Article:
Chronic Disease Self-Management Workshop Ten participants successfully completed a Chronic Disease Self-Management workshop at University of Illinois Health (UI Health). This latest workshop was facilitated by Jenica Lee and Clinical Instructor and OT Team Leader Kay McGee, under site coordination from master trainer OT Cathleen Jensen. Labeled “Take Charge of Your Health in Illinois”, it was made possible by grant funding and support through RUSH University Medical Center and Age Options. Evidence support for this program and details are available here. The participants all rated the value of the group between 8 and 10 out of 10, and specifically cited the action planning, social support, problem-solving, and decisionmaking skills as most valuable. UI Health has offered multiple self-management workshops to patients in recent years. Seven OT staff are currently trained to facilitate. Program highlights have included collaborating with current and former patients and Jenica Lee as cofacilitators, and OT Maureen Gecht as a trainer. The team finds that the workshops provide an evidence-based program to address chronic health conditions and UIC’s goals of addressing health disparities and providing quality healthcare. For more information, email Cathleen Jensen at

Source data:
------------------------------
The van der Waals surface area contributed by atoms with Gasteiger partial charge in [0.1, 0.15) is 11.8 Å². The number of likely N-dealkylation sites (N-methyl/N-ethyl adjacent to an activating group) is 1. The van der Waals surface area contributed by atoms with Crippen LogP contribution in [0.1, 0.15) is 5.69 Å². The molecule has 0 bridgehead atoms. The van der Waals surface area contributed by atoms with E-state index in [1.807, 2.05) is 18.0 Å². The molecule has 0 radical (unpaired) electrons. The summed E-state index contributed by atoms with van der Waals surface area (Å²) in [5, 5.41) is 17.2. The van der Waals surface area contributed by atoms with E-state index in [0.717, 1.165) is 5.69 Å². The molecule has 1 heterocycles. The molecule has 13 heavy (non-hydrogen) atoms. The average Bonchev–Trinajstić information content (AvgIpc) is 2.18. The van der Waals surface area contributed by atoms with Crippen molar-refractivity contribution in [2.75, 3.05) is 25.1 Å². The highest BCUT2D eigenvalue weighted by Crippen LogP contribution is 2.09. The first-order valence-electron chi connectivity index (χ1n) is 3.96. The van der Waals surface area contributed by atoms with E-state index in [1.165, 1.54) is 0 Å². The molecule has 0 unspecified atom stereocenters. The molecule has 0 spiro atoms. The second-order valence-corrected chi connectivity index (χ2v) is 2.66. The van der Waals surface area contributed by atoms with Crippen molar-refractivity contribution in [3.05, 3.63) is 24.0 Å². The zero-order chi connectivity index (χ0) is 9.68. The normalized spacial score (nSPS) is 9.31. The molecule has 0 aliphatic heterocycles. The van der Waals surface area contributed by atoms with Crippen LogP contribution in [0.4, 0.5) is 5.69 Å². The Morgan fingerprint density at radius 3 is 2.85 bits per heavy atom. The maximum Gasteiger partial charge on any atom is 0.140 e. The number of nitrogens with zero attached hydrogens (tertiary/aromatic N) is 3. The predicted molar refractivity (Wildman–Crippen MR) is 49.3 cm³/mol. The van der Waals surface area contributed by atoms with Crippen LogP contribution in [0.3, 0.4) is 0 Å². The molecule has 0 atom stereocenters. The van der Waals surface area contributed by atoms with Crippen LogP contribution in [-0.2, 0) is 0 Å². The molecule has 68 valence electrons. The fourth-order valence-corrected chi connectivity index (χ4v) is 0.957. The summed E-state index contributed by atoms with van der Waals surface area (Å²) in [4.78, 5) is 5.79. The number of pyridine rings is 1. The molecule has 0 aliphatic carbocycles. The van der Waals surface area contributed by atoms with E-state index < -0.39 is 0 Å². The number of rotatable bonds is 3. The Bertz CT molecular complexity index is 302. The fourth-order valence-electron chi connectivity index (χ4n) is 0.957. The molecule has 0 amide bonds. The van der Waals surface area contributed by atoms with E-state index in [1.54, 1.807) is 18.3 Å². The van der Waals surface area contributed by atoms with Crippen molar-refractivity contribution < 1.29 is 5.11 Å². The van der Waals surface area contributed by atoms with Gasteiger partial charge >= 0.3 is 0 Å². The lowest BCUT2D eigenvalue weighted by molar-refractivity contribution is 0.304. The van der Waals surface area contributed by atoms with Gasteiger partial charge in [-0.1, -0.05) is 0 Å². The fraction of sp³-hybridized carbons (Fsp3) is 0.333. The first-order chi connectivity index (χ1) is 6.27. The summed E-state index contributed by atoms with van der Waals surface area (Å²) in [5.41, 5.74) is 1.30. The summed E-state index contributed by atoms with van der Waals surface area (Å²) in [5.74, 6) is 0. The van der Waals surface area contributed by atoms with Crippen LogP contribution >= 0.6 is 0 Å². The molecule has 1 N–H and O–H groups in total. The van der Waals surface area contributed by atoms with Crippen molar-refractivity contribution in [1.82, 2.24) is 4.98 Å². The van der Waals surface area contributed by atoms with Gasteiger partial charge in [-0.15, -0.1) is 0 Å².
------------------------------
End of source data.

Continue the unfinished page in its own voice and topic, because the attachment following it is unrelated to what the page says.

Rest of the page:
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UIC OT Progress Notes Spring/Summer 2017  
UIC OT Progress Notes Spring/Summer 2017